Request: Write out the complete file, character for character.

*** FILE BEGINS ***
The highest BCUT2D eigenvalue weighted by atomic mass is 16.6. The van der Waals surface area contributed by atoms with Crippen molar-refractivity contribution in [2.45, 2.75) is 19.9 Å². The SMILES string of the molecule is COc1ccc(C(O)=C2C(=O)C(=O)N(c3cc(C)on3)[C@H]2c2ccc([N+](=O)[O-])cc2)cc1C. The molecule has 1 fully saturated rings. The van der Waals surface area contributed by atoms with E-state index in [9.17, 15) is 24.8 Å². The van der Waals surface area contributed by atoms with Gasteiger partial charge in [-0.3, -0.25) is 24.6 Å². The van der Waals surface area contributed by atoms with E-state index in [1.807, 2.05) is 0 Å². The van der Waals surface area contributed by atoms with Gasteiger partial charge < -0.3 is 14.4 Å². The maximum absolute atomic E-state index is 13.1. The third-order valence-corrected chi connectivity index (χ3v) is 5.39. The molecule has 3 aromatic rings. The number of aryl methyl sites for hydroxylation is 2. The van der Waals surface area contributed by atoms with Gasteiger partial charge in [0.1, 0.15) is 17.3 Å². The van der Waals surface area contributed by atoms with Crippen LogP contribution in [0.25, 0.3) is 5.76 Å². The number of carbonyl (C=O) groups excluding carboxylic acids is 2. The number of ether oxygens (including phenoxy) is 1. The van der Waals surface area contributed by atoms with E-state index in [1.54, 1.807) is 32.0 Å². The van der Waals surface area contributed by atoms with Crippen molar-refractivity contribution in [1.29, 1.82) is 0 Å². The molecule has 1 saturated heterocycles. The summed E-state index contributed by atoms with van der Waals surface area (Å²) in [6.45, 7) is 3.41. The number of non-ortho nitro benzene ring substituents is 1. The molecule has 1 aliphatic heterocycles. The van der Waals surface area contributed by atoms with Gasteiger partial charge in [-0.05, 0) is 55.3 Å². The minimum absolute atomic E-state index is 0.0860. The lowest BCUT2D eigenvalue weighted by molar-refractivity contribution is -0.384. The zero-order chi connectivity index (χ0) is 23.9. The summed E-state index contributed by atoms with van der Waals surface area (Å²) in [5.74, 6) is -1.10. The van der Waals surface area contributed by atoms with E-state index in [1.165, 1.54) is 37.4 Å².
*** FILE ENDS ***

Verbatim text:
The highest BCUT2D eigenvalue weighted by atomic mass is 16.6. The van der Waals surface area contributed by atoms with Crippen molar-refractivity contribution in [2.45, 2.75) is 19.9 Å². The SMILES string of the molecule is COc1ccc(C(O)=C2C(=O)C(=O)N(c3cc(C)on3)[C@H]2c2ccc([N+](=O)[O-])cc2)cc1C. The molecule has 1 fully saturated rings. The van der Waals surface area contributed by atoms with E-state index in [9.17, 15) is 24.8 Å². The van der Waals surface area contributed by atoms with Gasteiger partial charge in [-0.3, -0.25) is 24.6 Å². The van der Waals surface area contributed by atoms with E-state index in [1.807, 2.05) is 0 Å². The van der Waals surface area contributed by atoms with Gasteiger partial charge < -0.3 is 14.4 Å². The maximum absolute atomic E-state index is 13.1. The third-order valence-corrected chi connectivity index (χ3v) is 5.39. The molecule has 3 aromatic rings. The number of aryl methyl sites for hydroxylation is 2. The van der Waals surface area contributed by atoms with Gasteiger partial charge in [0.1, 0.15) is 17.3 Å². The van der Waals surface area contributed by atoms with Crippen LogP contribution in [0.25, 0.3) is 5.76 Å². The number of carbonyl (C=O) groups excluding carboxylic acids is 2. The number of ether oxygens (including phenoxy) is 1. The van der Waals surface area contributed by atoms with E-state index in [1.54, 1.807) is 32.0 Å². The van der Waals surface area contributed by atoms with Crippen molar-refractivity contribution in [1.29, 1.82) is 0 Å². The molecule has 1 saturated heterocycles. The summed E-state index contributed by atoms with van der Waals surface area (Å²) in [6.45, 7) is 3.41. The number of non-ortho nitro benzene ring substituents is 1. The molecule has 1 aliphatic heterocycles. The van der Waals surface area contributed by atoms with Gasteiger partial charge in [-0.05, 0) is 55.3 Å². The minimum absolute atomic E-state index is 0.0860. The lowest BCUT2D eigenvalue weighted by molar-refractivity contribution is -0.384. The zero-order chi connectivity index (χ0) is 23.9. The summed E-state index contributed by atoms with van der Waals surface area (Å²) in [5.74, 6) is -1.10. The van der Waals surface area contributed by atoms with E-state index in [1.165, 1.54) is 37.4 Å².